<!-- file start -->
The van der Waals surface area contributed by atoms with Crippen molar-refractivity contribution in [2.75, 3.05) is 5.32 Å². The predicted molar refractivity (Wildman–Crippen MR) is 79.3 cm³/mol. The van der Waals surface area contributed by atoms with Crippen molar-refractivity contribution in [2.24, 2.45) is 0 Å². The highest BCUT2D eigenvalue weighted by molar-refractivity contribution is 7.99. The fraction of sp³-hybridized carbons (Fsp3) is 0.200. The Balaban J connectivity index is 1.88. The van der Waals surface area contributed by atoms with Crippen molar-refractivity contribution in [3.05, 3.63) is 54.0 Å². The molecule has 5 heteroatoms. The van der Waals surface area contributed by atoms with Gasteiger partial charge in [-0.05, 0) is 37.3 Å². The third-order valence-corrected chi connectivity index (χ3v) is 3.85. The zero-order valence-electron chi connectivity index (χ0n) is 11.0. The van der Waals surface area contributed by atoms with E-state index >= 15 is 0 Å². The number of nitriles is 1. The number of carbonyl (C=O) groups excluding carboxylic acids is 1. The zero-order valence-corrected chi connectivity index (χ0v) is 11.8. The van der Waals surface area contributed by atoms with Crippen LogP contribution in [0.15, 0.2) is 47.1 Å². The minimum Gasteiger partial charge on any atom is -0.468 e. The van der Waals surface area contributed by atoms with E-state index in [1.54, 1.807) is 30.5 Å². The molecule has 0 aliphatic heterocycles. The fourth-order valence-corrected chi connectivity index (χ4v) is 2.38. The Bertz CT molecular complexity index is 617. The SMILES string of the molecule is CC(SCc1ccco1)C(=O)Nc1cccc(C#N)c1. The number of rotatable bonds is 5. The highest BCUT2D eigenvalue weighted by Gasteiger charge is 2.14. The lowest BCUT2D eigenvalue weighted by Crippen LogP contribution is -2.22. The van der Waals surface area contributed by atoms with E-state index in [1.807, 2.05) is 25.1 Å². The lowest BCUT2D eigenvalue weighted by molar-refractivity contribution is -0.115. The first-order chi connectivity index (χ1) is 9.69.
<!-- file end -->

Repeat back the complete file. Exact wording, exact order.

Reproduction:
The van der Waals surface area contributed by atoms with Crippen molar-refractivity contribution in [2.75, 3.05) is 5.32 Å². The predicted molar refractivity (Wildman–Crippen MR) is 79.3 cm³/mol. The van der Waals surface area contributed by atoms with Crippen molar-refractivity contribution in [2.24, 2.45) is 0 Å². The highest BCUT2D eigenvalue weighted by molar-refractivity contribution is 7.99. The fraction of sp³-hybridized carbons (Fsp3) is 0.200. The Balaban J connectivity index is 1.88. The van der Waals surface area contributed by atoms with Crippen molar-refractivity contribution in [3.05, 3.63) is 54.0 Å². The molecule has 5 heteroatoms. The van der Waals surface area contributed by atoms with Gasteiger partial charge in [-0.05, 0) is 37.3 Å². The third-order valence-corrected chi connectivity index (χ3v) is 3.85. The zero-order valence-electron chi connectivity index (χ0n) is 11.0. The van der Waals surface area contributed by atoms with E-state index >= 15 is 0 Å². The number of nitriles is 1. The number of carbonyl (C=O) groups excluding carboxylic acids is 1. The zero-order valence-corrected chi connectivity index (χ0v) is 11.8. The van der Waals surface area contributed by atoms with Crippen LogP contribution in [0.15, 0.2) is 47.1 Å². The minimum Gasteiger partial charge on any atom is -0.468 e. The van der Waals surface area contributed by atoms with E-state index in [1.54, 1.807) is 30.5 Å². The molecule has 0 aliphatic heterocycles. The fourth-order valence-corrected chi connectivity index (χ4v) is 2.38. The Bertz CT molecular complexity index is 617. The SMILES string of the molecule is CC(SCc1ccco1)C(=O)Nc1cccc(C#N)c1. The number of rotatable bonds is 5. The highest BCUT2D eigenvalue weighted by Gasteiger charge is 2.14. The lowest BCUT2D eigenvalue weighted by Crippen LogP contribution is -2.22. The van der Waals surface area contributed by atoms with E-state index in [1.807, 2.05) is 25.1 Å². The lowest BCUT2D eigenvalue weighted by molar-refractivity contribution is -0.115. The first-order chi connectivity index (χ1) is 9.69.